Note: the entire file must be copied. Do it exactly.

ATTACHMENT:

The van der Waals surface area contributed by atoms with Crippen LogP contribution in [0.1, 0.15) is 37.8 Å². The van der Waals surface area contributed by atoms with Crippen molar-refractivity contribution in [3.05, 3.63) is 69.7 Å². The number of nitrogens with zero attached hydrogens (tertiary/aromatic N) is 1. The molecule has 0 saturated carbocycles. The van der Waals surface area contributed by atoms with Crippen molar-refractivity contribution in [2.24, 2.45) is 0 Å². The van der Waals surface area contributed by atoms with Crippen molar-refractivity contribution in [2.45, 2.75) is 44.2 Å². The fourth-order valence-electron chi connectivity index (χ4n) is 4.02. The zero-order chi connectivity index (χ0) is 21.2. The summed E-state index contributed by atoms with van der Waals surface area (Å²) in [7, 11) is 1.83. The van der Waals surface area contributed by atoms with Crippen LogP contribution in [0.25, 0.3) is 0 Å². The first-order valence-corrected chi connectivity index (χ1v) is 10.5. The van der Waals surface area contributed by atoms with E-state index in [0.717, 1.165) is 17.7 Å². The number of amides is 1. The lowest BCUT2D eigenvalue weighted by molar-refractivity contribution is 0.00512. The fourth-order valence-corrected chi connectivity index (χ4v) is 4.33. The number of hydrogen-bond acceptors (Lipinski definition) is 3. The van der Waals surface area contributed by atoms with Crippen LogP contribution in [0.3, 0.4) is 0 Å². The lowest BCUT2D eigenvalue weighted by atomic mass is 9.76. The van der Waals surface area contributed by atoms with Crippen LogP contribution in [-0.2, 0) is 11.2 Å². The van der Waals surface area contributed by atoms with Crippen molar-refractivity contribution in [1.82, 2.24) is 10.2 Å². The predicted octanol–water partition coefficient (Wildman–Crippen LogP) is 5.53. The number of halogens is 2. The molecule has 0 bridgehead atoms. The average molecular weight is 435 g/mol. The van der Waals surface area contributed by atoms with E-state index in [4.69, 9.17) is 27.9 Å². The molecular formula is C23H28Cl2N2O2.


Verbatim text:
The van der Waals surface area contributed by atoms with Crippen LogP contribution in [0.1, 0.15) is 37.8 Å². The van der Waals surface area contributed by atoms with Crippen molar-refractivity contribution in [3.05, 3.63) is 69.7 Å². The number of nitrogens with zero attached hydrogens (tertiary/aromatic N) is 1. The molecule has 0 saturated carbocycles. The van der Waals surface area contributed by atoms with Crippen molar-refractivity contribution in [2.24, 2.45) is 0 Å². The van der Waals surface area contributed by atoms with Crippen molar-refractivity contribution in [2.45, 2.75) is 44.2 Å². The fourth-order valence-electron chi connectivity index (χ4n) is 4.02. The zero-order chi connectivity index (χ0) is 21.2. The summed E-state index contributed by atoms with van der Waals surface area (Å²) in [7, 11) is 1.83. The van der Waals surface area contributed by atoms with Crippen LogP contribution in [0.25, 0.3) is 0 Å². The first-order valence-corrected chi connectivity index (χ1v) is 10.5. The van der Waals surface area contributed by atoms with E-state index in [0.717, 1.165) is 17.7 Å². The number of amides is 1. The lowest BCUT2D eigenvalue weighted by molar-refractivity contribution is 0.00512. The fourth-order valence-corrected chi connectivity index (χ4v) is 4.33. The number of hydrogen-bond acceptors (Lipinski definition) is 3. The van der Waals surface area contributed by atoms with Crippen LogP contribution in [0.3, 0.4) is 0 Å². The lowest BCUT2D eigenvalue weighted by atomic mass is 9.76. The van der Waals surface area contributed by atoms with Crippen LogP contribution in [-0.2, 0) is 11.2 Å². The van der Waals surface area contributed by atoms with Crippen molar-refractivity contribution in [1.82, 2.24) is 10.2 Å². The predicted octanol–water partition coefficient (Wildman–Crippen LogP) is 5.53. The number of halogens is 2. The molecule has 0 bridgehead atoms. The average molecular weight is 435 g/mol. The van der Waals surface area contributed by atoms with E-state index in [4.69, 9.17) is 27.9 Å². The molecular formula is C23H28Cl2N2O2.